A Vincent Price six pack has made its way to Blu-Ray. The set features some of the actor’s most iconic roles, along with at least one surprise inclusion. It is by no means a complete collection, as it concentrates primarily on the late actor’s work with Roger Corman and AIP (since most of these movies were adapted from works by Edgar Allan Poe they are known as the “Poe cycle”). Even by that criteria, the collection is a mere introduction.
Price cemented his status as horror icon in Andre De Toth’s House of Wax (1953), despite the fact that that this 3D box office hit is a flat and unimaginative remake of Michael Curtiz’ vastly superior Mystery of the Wax Museum (1933). In a way, this parallels Price himself. Although he has been beatified by genre aficionados, and despite doing occasionally fine acting work, Price’ carefully crafted screen persona seems more derivative than innovative. That persona lacks the authenticity of a Lon Chaney, Boris Karloff, Bela Lugosi, or Dwight Frye. The passage of time makes that even more apparent. Still, the veteran actor could often supply a luster to pedestrian productions, without necessarily redeeming them.
Fortunately, this Blu Ray collection, although somewhat haphazard in concept and packaging, is a marketable compilation in a “Vincent Price’s Greatest Hits Volume One” style. Like most such compilations, the choices deemed “greatest” are not without debate.
With The Fall of the House of Usher (1960) Roger Corman convinced AIP to give him an increased budget of $270,000 (which included color film) along with an extended shooting schedule ( a whole 15 days). Convincing the producers was no simple feat, as the film, with a literary source, lacked a identifiable “monster.” Somehow, Corman won Samuel Z. Arkoff and James H. Nicholson over when he pitched the house itself as the supernatural antagonist. While the film is not a masterpiece, Corman’s enthusiasm, matched by Price, the surreal cinematography by Floyd Crosby (High Noon), Lex Baxter’s score, and screenplay by cult genre favorite Richard Matheson (The Incredible Shrinking Man), makes it possibly the best of the Corman Poe cycle. This assessment is shared by most critics and by Price himself (although, reportedly, the actor’s personal favorite of his own films was MGM’s 1973 black comedy Theater of Blood).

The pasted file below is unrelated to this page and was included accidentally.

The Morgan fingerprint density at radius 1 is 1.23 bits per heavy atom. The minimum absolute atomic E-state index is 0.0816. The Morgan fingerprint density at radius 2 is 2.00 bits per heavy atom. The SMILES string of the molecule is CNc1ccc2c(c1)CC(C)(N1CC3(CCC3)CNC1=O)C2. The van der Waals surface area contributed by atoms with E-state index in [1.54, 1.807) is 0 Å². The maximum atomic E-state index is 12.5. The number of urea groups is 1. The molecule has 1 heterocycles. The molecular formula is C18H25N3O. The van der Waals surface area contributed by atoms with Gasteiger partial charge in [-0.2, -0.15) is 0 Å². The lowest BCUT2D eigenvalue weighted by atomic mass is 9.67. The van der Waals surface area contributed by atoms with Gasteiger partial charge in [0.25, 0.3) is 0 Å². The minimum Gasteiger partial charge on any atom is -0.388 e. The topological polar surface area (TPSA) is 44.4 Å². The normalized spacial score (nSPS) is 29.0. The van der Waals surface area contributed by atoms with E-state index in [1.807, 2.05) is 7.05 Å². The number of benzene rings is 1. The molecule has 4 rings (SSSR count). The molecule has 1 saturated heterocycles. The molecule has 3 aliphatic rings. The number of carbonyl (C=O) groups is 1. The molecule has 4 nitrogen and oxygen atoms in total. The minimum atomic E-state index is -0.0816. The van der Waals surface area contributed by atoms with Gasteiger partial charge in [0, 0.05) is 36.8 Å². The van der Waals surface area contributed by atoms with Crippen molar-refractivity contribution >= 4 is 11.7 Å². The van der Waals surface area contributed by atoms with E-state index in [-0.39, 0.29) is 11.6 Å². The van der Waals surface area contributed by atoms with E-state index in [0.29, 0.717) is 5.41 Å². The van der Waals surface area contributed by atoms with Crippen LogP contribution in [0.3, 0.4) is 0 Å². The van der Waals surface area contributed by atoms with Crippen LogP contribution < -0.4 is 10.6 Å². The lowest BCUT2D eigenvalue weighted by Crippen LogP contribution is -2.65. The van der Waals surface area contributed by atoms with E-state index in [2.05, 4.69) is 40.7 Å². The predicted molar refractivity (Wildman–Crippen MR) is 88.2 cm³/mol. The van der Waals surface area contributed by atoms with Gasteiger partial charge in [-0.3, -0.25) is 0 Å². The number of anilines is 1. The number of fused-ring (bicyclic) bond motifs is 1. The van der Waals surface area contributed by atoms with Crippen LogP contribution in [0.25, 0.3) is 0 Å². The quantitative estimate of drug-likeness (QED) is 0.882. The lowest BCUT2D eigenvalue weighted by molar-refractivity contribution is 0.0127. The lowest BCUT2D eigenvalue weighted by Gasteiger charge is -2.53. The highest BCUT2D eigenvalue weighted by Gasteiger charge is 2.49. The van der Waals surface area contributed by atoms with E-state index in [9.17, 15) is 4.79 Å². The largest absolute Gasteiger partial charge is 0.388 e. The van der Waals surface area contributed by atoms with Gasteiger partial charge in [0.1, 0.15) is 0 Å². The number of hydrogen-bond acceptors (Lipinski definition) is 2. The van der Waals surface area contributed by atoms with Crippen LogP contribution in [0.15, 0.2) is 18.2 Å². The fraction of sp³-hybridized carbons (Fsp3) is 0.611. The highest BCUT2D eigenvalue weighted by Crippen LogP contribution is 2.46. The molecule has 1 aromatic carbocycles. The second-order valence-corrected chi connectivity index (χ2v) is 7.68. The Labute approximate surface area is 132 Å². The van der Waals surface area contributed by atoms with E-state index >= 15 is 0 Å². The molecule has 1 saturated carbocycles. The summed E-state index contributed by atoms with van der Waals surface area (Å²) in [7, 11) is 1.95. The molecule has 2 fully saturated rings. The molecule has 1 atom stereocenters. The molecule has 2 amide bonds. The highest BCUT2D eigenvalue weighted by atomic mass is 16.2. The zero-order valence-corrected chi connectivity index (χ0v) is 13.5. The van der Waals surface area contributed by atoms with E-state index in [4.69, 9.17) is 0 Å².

Price’s aristocratic bearing and pronounced theatricality makes the effete, sensitive, and cowardly Roderick Usher utterly convincing. There is more than a hint of an incestuous relationship between Roderick and his sister, Madeline (Myrna Fahey), leading to masochistic decay and fiery finale. Almost singlehandedly, Price carries the film in the acting department, with his co-stars going the distance in convincing us that protagonist family is indeed a bland lot. Remarkably, the film was a box office success. This, along with critical accolades, paved the path for seven additional Poe-inspired films.